For over 40 years Maryknoll Father Bob McCahill, a native of Goshen, Ind., has pursued a distinctive form of mission in Bangladesh. In a series of small towns where he has lived, he has offered a witness of utter simplicity, serving the sick, showing respect for the piety of his Muslim neighbors, and explaining to those who inquire the reasons for his way of life and good works. To those who question his motives in serving strangers without any expectation of reward, he answers simply that he is following the way of Jesus. Over time, his deeds and evident faith speak for themselves. Suspicion turns to friendship and respect. At that point, Brother Bob, as he likes to be called, is ready to move on to a new town.
Each year at Christmastime Father McCahill writes a letter home, sharing stories of his day-to-day encounters among “Allah’s poor.” (Many of these letters have been published in the National Catholic Reporter.)
Collected here, these letters, along with photographs, offer a vivid and moving chronicle—a picture of the “dialogue of life” that is a vital expression of mission today.
Here are excerpts from a recent letter:
“The peace of Allah be upon you, my brother!” was shouted at me by a passenger in a noisy motorized rickshaw as it passed me. Whenever I bicycle outside Hobiganj town, men acknowledge me. It was not so 30 months ago, when I first arrived in this district. Then there was suspicion, for I claimed to be a Christian missionary. Such persons are presumed to work solely for Muslims’ conversion from Islam to Christianity. As months passed and more parents with their children accompanied me to hospitals for treatment, trust grew. Now that I intend to spend only another half year among them, there is affection for the missionary. Indeed, the peace of Allah is upon me! …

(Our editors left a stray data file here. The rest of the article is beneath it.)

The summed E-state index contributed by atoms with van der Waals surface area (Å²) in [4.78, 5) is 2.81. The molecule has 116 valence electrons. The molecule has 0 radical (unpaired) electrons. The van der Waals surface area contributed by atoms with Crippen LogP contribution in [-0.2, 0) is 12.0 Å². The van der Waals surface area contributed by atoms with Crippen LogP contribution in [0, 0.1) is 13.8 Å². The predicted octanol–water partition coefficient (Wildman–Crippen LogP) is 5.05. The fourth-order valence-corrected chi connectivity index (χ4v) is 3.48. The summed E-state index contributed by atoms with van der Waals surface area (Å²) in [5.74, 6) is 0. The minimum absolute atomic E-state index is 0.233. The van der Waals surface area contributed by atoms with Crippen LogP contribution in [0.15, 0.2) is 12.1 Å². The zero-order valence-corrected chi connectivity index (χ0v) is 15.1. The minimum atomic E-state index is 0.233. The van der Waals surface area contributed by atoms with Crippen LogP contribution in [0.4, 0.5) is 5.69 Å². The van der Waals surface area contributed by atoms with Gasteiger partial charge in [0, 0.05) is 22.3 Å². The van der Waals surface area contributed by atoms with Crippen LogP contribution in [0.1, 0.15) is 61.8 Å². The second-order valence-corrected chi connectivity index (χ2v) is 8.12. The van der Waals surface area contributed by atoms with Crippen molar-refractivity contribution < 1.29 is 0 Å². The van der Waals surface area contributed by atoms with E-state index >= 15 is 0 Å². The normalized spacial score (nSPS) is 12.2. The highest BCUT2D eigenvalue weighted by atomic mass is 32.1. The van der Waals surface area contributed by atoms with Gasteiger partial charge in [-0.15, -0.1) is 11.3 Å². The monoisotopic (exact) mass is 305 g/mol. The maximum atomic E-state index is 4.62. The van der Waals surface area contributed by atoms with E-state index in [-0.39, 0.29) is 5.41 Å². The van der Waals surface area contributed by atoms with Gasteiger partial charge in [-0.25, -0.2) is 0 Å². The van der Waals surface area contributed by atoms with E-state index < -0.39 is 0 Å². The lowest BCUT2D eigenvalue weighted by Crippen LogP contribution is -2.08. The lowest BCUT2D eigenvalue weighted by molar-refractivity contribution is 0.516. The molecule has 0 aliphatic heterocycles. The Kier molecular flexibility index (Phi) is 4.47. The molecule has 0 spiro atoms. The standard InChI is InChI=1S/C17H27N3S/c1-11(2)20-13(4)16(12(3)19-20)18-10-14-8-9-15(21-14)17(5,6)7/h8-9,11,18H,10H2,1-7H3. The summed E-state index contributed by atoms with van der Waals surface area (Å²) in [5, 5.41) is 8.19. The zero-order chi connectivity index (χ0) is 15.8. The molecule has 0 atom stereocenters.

At a meeting of priests I was asked: “What is the reaction of Muslims to your work and your presence among them?” I mentioned only one fact. A significant number of high school and college youth wish to speak with me. Some state frankly: “I want to do what you are doing.” I urge them to retain their insight into the happiness our service yields. They have no problem perceiving that the good works and the lifestyle they see are because Jesus is my model in life. …
Acquaintances from Dhaka came to visit me. I had assured Jasna, mother of the family from whom I rent a room, that it would not be necessary for her to offer them a snack. Nevertheless, she spread a tablecloth and laid on it biscuits, cakes, bananas, a spicy mix and mango juice. After the guests had gone, I tried to convince Jasna to accept some money to defray her expenses. Cheerfully but resolutely she pushed away my money-bearing hand, saying: “I did it because hospitality is my religion.”
I can believe.
As Father Raymond Finch, superior general of the Maryknoll Fathers and Brothers, notes in his foreword: “With each letter and each story, Father Bob reveals different elements of his mission theology and components of his faith journey. They are interwoven to reveal a life of service, witness and joy, a life lived for others. …
I invite you to enjoy the stories and anecdotes and at the same time to grasp how a missionary disciple’s life, lived for others, is its own reward.”
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